POSTED: Tuesday, December 27, 2011 - 4:51pm
UPDATED: Tuesday, December 27, 2011 - 7:36pm
NBC NEWS — Facebook is raising the red flag to help prevent suicide by putting users in touch with a counselor through its chat feature. The new tool gives people who may not want to pick up the phone a direct way to get help.
Betty Yu explains.
Rolondo Torrellas says it's not unusual to come across dark thoughts posted by Facebook friends on his newsfeed.
"You see comments to other friends that they hate their life, or they don't want to live anymore," said Torrellas.
Many troubled people have posted their final thoughts on Facebook. Tuesday, the company launched a new tool to allow users to connect with a counselor through its instant messaging feature once a friend flags a suicidal comment.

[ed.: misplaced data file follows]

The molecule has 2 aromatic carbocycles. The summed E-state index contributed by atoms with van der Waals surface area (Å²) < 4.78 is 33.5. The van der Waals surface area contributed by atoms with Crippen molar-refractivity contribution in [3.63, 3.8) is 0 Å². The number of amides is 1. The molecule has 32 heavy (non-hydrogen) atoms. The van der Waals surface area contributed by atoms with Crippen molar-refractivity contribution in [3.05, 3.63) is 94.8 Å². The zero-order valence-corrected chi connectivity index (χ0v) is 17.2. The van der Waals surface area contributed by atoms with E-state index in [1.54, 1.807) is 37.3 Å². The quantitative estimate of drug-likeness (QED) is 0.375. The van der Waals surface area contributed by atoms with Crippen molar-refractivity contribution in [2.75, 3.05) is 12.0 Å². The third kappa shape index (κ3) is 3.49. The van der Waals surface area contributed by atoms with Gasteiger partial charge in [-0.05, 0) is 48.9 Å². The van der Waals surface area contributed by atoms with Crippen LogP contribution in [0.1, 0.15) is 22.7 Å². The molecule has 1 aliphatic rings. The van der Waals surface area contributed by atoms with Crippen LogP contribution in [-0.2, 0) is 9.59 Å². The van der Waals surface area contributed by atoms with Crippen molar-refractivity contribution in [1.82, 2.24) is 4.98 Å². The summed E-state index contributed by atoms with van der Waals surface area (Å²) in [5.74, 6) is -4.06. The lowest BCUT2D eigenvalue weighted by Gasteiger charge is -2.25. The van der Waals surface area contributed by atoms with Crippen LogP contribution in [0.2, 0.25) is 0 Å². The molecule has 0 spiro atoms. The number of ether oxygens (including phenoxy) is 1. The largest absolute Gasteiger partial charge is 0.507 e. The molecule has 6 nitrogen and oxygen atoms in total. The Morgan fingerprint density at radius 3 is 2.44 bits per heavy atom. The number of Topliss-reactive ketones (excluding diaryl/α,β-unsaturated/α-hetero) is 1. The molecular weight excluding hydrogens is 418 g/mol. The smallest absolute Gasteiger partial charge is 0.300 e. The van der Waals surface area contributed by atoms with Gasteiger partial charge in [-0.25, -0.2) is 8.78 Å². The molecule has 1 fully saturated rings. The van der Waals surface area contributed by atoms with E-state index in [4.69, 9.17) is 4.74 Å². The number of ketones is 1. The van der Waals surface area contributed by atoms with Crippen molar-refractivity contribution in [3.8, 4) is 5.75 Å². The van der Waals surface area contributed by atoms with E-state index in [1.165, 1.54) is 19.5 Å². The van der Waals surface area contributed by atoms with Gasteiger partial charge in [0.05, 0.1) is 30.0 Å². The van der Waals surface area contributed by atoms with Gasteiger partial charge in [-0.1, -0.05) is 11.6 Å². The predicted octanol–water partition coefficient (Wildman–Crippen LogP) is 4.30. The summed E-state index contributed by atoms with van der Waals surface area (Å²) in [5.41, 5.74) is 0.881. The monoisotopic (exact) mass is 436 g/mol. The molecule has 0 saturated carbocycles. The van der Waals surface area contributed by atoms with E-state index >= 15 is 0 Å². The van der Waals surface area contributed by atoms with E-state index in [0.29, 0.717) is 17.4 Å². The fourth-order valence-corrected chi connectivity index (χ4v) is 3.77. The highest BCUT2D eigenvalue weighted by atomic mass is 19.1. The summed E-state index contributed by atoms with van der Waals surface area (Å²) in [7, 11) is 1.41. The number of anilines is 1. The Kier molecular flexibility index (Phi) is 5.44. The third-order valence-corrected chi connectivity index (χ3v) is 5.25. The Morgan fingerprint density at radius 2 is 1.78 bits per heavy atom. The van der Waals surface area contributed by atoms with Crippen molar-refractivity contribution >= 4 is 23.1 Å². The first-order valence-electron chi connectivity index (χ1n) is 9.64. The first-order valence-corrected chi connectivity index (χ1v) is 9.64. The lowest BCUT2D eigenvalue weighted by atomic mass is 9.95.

Here's how it works. If you spot an alarming comment, click the ‘X’ next to it, choose "Report As Abuse", select "Violence or Harmful Behavior", and in the dropdown menu click on "Suicidal Content."
Facebook then sends it to its partner, the National Suicide Prevention Lifeline, and an email to the user with an invitation to start a confidential instant chat.
"Talking to someone over the phone might be a little bit weird or might be a little bit too personal, so maybe an IM chat can actually go through," stated Facebook use Omar Hernandez. “I will be anonymous, so that way I wouldn't feel that I am being a conflict of person is in that person's life or intervening too much."
It's a softer, tech-savvy way of reaching out to a friend.